In it, Arishima emphasizes the importance of the phenomenon of the fourth class, the working class, which he says began to work on its own to solve Japan’s social problems. According to Arishima, until then, workers have expected and believed that scholars and thinkers are the ones who can solve social problems related to workers. Many scholars and thinkers identified themselves as leaders and spokesmen for the working class. Indeed, some scholars and thinkers are determined to solve their problems fundamentally.
 However, Arishima argues that it is a superstition that scholars and thinkers can solve the workers’ problems. This is because scholars and thinkers do not belong to the working class and do not live their lives. For example, Marx and Kropotkin “could not live, think, and work as workers” because they are not workers themselves. If Marx could do anything, he could do it only for people except the working class.
 The awakening of the workers and the global development of the fourth class would have been achieved without such scholars by the internal forces of the working class.
What if the workers had studied the theories of Marx and others, campaigned, and revolutionized? In that case, there would be a revolution that would not contribute to solving the problems of the working class. Just as the French Revolution was based on the ideas of Rousseau so that it came to benefit the third class. Just also as the recent Russian Revolution also failed to liberate the peasants, the fourth class in Russia. “A reform movement that is fulfilled by an idea or motive that does not originate from the true fourth class will have no choice but to go and stop somewhere other than its original purpose”.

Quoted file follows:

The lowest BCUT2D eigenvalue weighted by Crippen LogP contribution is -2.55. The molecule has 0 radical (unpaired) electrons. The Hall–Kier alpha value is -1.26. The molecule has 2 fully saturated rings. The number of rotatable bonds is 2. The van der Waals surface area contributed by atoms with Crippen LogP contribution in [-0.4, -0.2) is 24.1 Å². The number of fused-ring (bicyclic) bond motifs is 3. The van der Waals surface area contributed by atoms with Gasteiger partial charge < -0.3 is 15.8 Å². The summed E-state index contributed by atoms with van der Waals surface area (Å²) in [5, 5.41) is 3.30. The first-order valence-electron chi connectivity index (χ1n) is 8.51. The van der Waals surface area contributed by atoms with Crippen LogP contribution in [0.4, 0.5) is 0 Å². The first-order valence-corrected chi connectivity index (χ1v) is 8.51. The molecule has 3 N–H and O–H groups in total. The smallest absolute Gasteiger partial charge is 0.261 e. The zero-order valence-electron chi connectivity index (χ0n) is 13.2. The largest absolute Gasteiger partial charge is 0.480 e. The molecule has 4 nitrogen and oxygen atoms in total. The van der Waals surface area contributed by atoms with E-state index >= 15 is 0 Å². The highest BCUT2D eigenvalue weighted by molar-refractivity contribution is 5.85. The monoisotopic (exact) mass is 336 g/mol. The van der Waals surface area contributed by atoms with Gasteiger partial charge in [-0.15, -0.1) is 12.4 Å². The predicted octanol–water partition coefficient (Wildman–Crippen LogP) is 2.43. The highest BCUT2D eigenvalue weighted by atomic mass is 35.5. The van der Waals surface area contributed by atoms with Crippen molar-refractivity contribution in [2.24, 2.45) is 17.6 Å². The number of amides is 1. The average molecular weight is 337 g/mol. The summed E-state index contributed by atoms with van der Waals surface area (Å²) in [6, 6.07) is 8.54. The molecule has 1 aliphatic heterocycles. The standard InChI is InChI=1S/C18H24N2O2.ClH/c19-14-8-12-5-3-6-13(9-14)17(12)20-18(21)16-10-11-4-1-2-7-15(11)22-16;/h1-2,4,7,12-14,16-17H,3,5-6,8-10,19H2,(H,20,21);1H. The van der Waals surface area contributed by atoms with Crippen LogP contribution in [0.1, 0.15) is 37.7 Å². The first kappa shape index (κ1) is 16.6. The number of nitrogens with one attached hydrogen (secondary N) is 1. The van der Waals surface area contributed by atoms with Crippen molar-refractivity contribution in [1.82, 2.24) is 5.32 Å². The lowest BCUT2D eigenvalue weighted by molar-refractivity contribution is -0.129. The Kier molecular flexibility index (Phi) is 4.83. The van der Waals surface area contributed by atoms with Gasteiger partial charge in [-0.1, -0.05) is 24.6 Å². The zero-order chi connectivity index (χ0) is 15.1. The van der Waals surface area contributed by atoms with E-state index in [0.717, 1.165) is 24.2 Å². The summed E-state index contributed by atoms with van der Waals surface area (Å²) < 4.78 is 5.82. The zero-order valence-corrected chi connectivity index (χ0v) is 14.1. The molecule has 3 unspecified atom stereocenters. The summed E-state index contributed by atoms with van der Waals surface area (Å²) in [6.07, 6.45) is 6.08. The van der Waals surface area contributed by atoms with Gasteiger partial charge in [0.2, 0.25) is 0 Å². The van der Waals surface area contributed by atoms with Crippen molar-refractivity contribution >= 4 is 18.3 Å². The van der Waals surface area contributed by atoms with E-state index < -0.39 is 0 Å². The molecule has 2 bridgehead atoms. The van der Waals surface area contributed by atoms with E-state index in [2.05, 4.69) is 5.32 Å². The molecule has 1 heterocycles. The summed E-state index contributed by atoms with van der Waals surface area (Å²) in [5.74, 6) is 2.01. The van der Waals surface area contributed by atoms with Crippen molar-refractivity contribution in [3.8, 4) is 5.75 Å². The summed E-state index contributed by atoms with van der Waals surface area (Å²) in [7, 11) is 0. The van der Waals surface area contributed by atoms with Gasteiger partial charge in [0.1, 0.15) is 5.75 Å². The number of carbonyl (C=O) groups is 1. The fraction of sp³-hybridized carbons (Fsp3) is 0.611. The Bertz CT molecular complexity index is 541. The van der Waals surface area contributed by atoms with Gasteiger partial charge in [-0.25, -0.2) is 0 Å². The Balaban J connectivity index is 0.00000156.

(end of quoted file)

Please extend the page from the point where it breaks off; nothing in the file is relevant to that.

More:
Arishima stresses that Japanese workers have begun to realize that only the workers themselves can solve their own problems. They began to return the pity, sympathy, and favors from other classes. They began to look with suspicion at academics and thinkers who claimed to speak for the workers. Thoughtful workers attempt to break the habit of leaving their fate in the hands of those who live differently from them. This movement was bound to happen. So neither the state nor scholars will be able to stop it.
 After making this argument, Arishima himself says that he himself does not produce works of proletarian literature. Arishima himself was born, raised, and educated in a class other than the fourth. Therefore, he cannot truly contribute to the working class. Those who identify themselves as proletarian writers in the world belong to a class other than the fourth class, but they produce literature and art for this class. But this in turn hinders the movement of the working class. Therefore, “my work must end up appealing to people other than the fourth class”.

 Further Efforts

 In the same year, Arishima liberated his Arishima Farm. This surprised the public. It was rare for a wealthy man to practice socialist ideas even at the cost of his own assets.
 In “The Story of the liberation of the Farm,” Arishima explains why he decided to liberate the farm. Arishima believed that the means of production, such as farms, should not be privately owned, but publicly owned or shared. The profits from his farm should be obtained not by the owner, Arishima himself, but by sharecroppers who generated them. Therefore, Arishima himself should not get the sharecroppers’ profits as tax.
 In “The Liberation of the Karafuto Farms,” Arishima also states that his motivation was “not to be respected or to pretend to be a good person.It was an unavoidable event to satisfy my conscience”.